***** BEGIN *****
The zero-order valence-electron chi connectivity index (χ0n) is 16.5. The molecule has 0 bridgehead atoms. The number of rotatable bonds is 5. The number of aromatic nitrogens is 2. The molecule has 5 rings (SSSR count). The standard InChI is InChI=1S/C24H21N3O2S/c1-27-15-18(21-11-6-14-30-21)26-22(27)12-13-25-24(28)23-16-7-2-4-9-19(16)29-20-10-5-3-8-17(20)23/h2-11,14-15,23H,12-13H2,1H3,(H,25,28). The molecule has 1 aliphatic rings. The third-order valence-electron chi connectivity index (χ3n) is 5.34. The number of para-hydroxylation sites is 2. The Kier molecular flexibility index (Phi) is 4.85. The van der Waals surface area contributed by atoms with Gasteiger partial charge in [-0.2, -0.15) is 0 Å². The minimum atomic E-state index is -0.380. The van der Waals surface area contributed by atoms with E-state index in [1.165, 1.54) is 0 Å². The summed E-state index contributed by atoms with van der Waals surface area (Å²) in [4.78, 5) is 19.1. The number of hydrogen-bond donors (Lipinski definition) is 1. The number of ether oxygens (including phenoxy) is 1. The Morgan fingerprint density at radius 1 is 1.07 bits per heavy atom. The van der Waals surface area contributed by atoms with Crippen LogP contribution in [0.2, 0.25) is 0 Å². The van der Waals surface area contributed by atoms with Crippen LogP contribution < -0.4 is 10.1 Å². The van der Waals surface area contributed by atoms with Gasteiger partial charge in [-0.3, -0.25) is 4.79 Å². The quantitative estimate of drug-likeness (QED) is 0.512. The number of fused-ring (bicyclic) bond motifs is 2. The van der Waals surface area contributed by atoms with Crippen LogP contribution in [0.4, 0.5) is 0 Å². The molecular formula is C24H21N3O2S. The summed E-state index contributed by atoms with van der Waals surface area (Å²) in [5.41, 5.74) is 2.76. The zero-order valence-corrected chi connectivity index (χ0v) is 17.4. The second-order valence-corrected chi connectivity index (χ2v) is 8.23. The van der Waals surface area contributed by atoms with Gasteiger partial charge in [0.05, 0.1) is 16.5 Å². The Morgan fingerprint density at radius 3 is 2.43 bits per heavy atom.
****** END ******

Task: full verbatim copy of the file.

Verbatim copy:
The zero-order valence-electron chi connectivity index (χ0n) is 16.5. The molecule has 0 bridgehead atoms. The number of rotatable bonds is 5. The number of aromatic nitrogens is 2. The molecule has 5 rings (SSSR count). The standard InChI is InChI=1S/C24H21N3O2S/c1-27-15-18(21-11-6-14-30-21)26-22(27)12-13-25-24(28)23-16-7-2-4-9-19(16)29-20-10-5-3-8-17(20)23/h2-11,14-15,23H,12-13H2,1H3,(H,25,28). The molecule has 1 aliphatic rings. The third-order valence-electron chi connectivity index (χ3n) is 5.34. The number of para-hydroxylation sites is 2. The Kier molecular flexibility index (Phi) is 4.85. The van der Waals surface area contributed by atoms with Gasteiger partial charge in [-0.2, -0.15) is 0 Å². The minimum atomic E-state index is -0.380. The van der Waals surface area contributed by atoms with E-state index in [1.165, 1.54) is 0 Å². The summed E-state index contributed by atoms with van der Waals surface area (Å²) in [4.78, 5) is 19.1. The number of hydrogen-bond donors (Lipinski definition) is 1. The number of ether oxygens (including phenoxy) is 1. The Morgan fingerprint density at radius 1 is 1.07 bits per heavy atom. The van der Waals surface area contributed by atoms with Crippen LogP contribution in [0.2, 0.25) is 0 Å². The van der Waals surface area contributed by atoms with Crippen LogP contribution < -0.4 is 10.1 Å². The van der Waals surface area contributed by atoms with Gasteiger partial charge in [-0.3, -0.25) is 4.79 Å². The quantitative estimate of drug-likeness (QED) is 0.512. The number of fused-ring (bicyclic) bond motifs is 2. The van der Waals surface area contributed by atoms with Crippen LogP contribution in [0.4, 0.5) is 0 Å². The molecular formula is C24H21N3O2S. The summed E-state index contributed by atoms with van der Waals surface area (Å²) in [5.41, 5.74) is 2.76. The zero-order valence-corrected chi connectivity index (χ0v) is 17.4. The second-order valence-corrected chi connectivity index (χ2v) is 8.23. The van der Waals surface area contributed by atoms with Gasteiger partial charge in [0.05, 0.1) is 16.5 Å². The Morgan fingerprint density at radius 3 is 2.43 bits per heavy atom.